Director of National Intelligence James Clapper Resigns: ‘It Felt Pretty Good’

US Director of National Intelligence James Clapper at the 2016 Intelligence and National Security Summit in Washington, DC. on September 7, 2016

As expected, Director of National Intelligence James Clapper has submitted his resignation, concluding 50 years of government service.

CNN reports that Clapper sent his resignation letter on Wednesday evening, and then told the House Select Intelligence Committee on Thursday morning that it “felt pretty good” to do so.

“I have 64 days left and I’d have a pretty hard time with my wife going past that,” Clapper added.

Analysts popped up all over mediaspace to claim Clapper was “sending a signal to the Trump administration that they must now speed up the transition” (as the BBC put it), even though he is a 75-year-old man who explicitly stated he has been working in government for 50 years and his wife wants him to wrap up the extremely stressful job he has held for six years, none of his four predecessors lasted longer than a year, he has been talking about resigning at the end of the Obama presidency for the past year, and such resignations are a standard feature of presidential transitions.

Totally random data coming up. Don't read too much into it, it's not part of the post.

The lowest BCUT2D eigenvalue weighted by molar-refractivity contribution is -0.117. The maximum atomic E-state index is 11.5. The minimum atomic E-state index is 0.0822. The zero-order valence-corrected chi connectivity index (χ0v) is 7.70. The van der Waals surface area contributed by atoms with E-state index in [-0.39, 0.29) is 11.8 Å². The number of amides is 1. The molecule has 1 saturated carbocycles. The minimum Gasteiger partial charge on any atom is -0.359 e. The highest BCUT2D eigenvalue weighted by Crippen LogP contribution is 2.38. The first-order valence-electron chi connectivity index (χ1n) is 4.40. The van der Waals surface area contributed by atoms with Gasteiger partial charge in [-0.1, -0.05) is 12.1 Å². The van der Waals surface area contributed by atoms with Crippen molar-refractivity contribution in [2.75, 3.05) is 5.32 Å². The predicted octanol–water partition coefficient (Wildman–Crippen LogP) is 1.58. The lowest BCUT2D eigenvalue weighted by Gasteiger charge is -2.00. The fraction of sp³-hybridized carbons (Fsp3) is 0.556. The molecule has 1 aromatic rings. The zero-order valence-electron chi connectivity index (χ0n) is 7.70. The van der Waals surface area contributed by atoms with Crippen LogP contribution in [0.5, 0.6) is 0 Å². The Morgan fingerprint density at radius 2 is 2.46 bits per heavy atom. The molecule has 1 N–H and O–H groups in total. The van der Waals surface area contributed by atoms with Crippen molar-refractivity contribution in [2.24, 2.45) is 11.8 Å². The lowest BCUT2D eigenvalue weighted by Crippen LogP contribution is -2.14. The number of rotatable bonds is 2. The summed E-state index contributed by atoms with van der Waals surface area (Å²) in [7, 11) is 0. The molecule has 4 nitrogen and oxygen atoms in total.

Politico notes that Clapper told the House Intelligence Committee about his resignation on Thursday morning because the ranking Democrat, Rep. Adam Schiff, joked about hearing rumors that Clapper planned to stay on through the end of President Trump’s first term.

Coincidentally, Wired just published a lengthy interview with Clapper that covered his thoughts on the morality of espionage in general, and Internet surveillance post-Snowden in particular. A key excerpt:

Clapper says he has never doubted the morality of his profession. The job of the intelligence community is, in his view, honorably straightforward: to provide policy­makers with objective analysis derived from intelligence gathered through legally authorized methods. It’s the battlefield that’s confusing and dystopian.

From Clapper’s standpoint, the country is locked in a seemingly constant state of war against a protean and often faceless set of enemies, at a time when a single employee can walk out with a thumb drive containing decades’ worth of secrets.

It’s enough to make him nostalgic for the comparatively uncomplicated era of nuclear détente. “Sometimes I long for the halcyon days of the cold war,” he tells me. “We had a single adversary and we understood it.”

In a recent roundup of possible Trump Administration appointments, CNN listed former Rep. Pete Hoekstra, retired Lt. General Joseph Kellogg, former New York City Mayor Rudy Giuliani, and former Rep. Mike Rogers as likely candidates to succeed Clapper.